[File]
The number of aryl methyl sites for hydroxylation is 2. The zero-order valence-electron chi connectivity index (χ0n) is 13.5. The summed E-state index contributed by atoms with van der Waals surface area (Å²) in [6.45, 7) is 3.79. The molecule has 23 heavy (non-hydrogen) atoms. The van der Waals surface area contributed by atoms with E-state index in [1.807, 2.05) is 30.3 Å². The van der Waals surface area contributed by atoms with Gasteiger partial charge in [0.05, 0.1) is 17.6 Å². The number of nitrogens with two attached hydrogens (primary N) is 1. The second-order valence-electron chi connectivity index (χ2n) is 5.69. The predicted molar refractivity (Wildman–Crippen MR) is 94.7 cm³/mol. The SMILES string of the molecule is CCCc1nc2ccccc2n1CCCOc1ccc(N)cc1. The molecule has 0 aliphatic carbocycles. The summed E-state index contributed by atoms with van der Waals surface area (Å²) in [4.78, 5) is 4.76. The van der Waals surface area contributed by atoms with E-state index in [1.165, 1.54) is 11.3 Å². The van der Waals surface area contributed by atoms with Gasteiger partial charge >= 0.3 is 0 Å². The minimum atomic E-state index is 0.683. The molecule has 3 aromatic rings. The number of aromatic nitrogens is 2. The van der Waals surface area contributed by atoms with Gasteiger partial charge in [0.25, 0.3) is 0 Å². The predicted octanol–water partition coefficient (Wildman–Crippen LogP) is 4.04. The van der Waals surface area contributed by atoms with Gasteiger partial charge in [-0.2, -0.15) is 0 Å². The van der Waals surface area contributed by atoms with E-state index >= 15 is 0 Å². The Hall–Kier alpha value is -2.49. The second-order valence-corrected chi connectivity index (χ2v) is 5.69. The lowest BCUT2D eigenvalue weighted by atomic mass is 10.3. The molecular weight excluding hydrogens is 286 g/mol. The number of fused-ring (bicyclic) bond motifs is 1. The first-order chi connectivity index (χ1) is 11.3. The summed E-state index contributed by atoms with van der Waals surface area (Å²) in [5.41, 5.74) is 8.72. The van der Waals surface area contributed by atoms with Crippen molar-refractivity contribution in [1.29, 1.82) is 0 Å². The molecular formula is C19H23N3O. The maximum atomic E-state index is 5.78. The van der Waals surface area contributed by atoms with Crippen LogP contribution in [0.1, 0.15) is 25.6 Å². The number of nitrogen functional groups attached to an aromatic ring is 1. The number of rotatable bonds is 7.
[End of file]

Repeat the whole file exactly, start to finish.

The number of aryl methyl sites for hydroxylation is 2. The zero-order valence-electron chi connectivity index (χ0n) is 13.5. The summed E-state index contributed by atoms with van der Waals surface area (Å²) in [6.45, 7) is 3.79. The molecule has 23 heavy (non-hydrogen) atoms. The van der Waals surface area contributed by atoms with E-state index in [1.807, 2.05) is 30.3 Å². The van der Waals surface area contributed by atoms with Gasteiger partial charge in [0.05, 0.1) is 17.6 Å². The number of nitrogens with two attached hydrogens (primary N) is 1. The second-order valence-electron chi connectivity index (χ2n) is 5.69. The predicted molar refractivity (Wildman–Crippen MR) is 94.7 cm³/mol. The SMILES string of the molecule is CCCc1nc2ccccc2n1CCCOc1ccc(N)cc1. The molecule has 0 aliphatic carbocycles. The summed E-state index contributed by atoms with van der Waals surface area (Å²) in [4.78, 5) is 4.76. The van der Waals surface area contributed by atoms with E-state index in [1.165, 1.54) is 11.3 Å². The van der Waals surface area contributed by atoms with Gasteiger partial charge >= 0.3 is 0 Å². The minimum atomic E-state index is 0.683. The molecule has 3 aromatic rings. The number of aromatic nitrogens is 2. The van der Waals surface area contributed by atoms with Gasteiger partial charge in [0.25, 0.3) is 0 Å². The predicted octanol–water partition coefficient (Wildman–Crippen LogP) is 4.04. The van der Waals surface area contributed by atoms with Gasteiger partial charge in [-0.2, -0.15) is 0 Å². The van der Waals surface area contributed by atoms with E-state index >= 15 is 0 Å². The Hall–Kier alpha value is -2.49. The second-order valence-corrected chi connectivity index (χ2v) is 5.69. The lowest BCUT2D eigenvalue weighted by atomic mass is 10.3. The molecular weight excluding hydrogens is 286 g/mol. The number of fused-ring (bicyclic) bond motifs is 1. The first-order chi connectivity index (χ1) is 11.3. The summed E-state index contributed by atoms with van der Waals surface area (Å²) in [5.41, 5.74) is 8.72. The van der Waals surface area contributed by atoms with Crippen molar-refractivity contribution in [1.29, 1.82) is 0 Å². The molecular formula is C19H23N3O. The maximum atomic E-state index is 5.78. The van der Waals surface area contributed by atoms with Crippen LogP contribution in [0.1, 0.15) is 25.6 Å². The number of nitrogen functional groups attached to an aromatic ring is 1. The number of rotatable bonds is 7.